Hersh’s voice and songwriting simultaneously embody that pain and vulnerability and hold it at arm’s length
“I don’t know where the fat skier is from…” I read. My eye had been caught by the splash of red, the Pollocked fizz of paint on the cover. I bent to peer at the pale scribbled words. “She is like a thought, that one would think is too pregnant to be graceful.” Bargain-bin vinyl was 19 cents at Off the Record in 1987. Nineteen cents! It was Saturday afternoon in November in San Diego, and we were rummaging — you never knew what you might find. I held the album out in front of me. Suddenly I could see her: the fat skier, a sunlit smile on her face, poles in hand, the snow under her skis. Not graceful?
“But one would be wrong.
Like the thought I send you.”
Nineteen cents. No skier and only a few pounds overweight, I felt fat at 23. Just starting graduate school, I was graceless, out of place, and I had no idea what this record was going to sound like. I could barely afford 19 cents. I had no idea that The Fat Skier would transform my ears and the way I heard music, would spark a love for Throwing Muses that would sustain my heart through dark times and bond me with a small number of resonant souls over the next 30 years.
The Fat Skier opens with “Garoux des Larmes,” a bristle of David Narcizo’s punk drums and Kristin Hersh’s elastic voice, which rips its way from a growl to a rich drop of liquid gold in the course of a single phrase. Hooked, the listener is reeled in by the haunting “A Feeling.” “I never could see anyone besides you/ Believe it or not/ (Probably not.)” “And a She-Wolf After the War” is the Beatles’ “Because” turned on its side, flexible vocals and time signatures making the Liverpool lads appear contrived by contrast.
Six critical tracks long, side one of the EP closes with the devastating “You Cage,” a minute and a half of just Hersh and her guitar, her voice strolling from butter-rum to rye whisky and in a handful of lines expressing every incoherent jolt your heart has ever had. Those feelings you can’t put words around: that’s what Hersh puts words around. “You cage, you cage/ You sleep me down.” The lyrics don’t lend themselves to analysis, but you don’t need to analyze; you only need to let the music throb through your blood. “I spurn your hotel.” A low howl. “I wear your hotel.”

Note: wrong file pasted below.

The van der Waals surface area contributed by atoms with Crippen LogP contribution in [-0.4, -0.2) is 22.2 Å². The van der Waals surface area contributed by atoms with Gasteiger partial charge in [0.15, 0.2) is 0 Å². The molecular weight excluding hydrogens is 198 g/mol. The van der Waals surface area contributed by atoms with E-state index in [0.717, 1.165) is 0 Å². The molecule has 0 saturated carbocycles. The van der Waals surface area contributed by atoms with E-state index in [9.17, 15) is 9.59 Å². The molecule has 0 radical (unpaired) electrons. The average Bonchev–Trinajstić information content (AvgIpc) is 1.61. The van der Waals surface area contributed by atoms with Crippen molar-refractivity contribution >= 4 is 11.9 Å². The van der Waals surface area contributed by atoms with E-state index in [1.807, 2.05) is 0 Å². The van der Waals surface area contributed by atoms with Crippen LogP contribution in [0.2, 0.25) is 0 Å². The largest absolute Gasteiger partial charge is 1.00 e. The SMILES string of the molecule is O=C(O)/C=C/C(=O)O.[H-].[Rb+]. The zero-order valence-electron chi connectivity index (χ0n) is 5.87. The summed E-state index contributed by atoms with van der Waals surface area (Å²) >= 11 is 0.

Narcizo and Hersh are still with the band, and a 2019 live show makes it clear they’ve lost none of their edge. Hersh’s cousin and fellow vocalist/guitarist Tanya Donelly (who went on to semi-stardom in The Breeders and Belly) has long since departed. You can hear a few of the seeds of Donelly’s 2002 delicate solo effort, Whiskey Tango Ghosts, here, but they’re mostly overwhelmed by Hersh’s powerful toughness, belying what would later turn out to be large helpings of pain. Call it bravado, call it desperation, call it resilience: Hersh’s voice and songwriting simultaneously embody that pain and vulnerability and hold it at arm’s length. “So you own ugly hats,” she shrugs, as if the wearer didn’t matter. As if she wished they didn’t matter. “You wear them well.”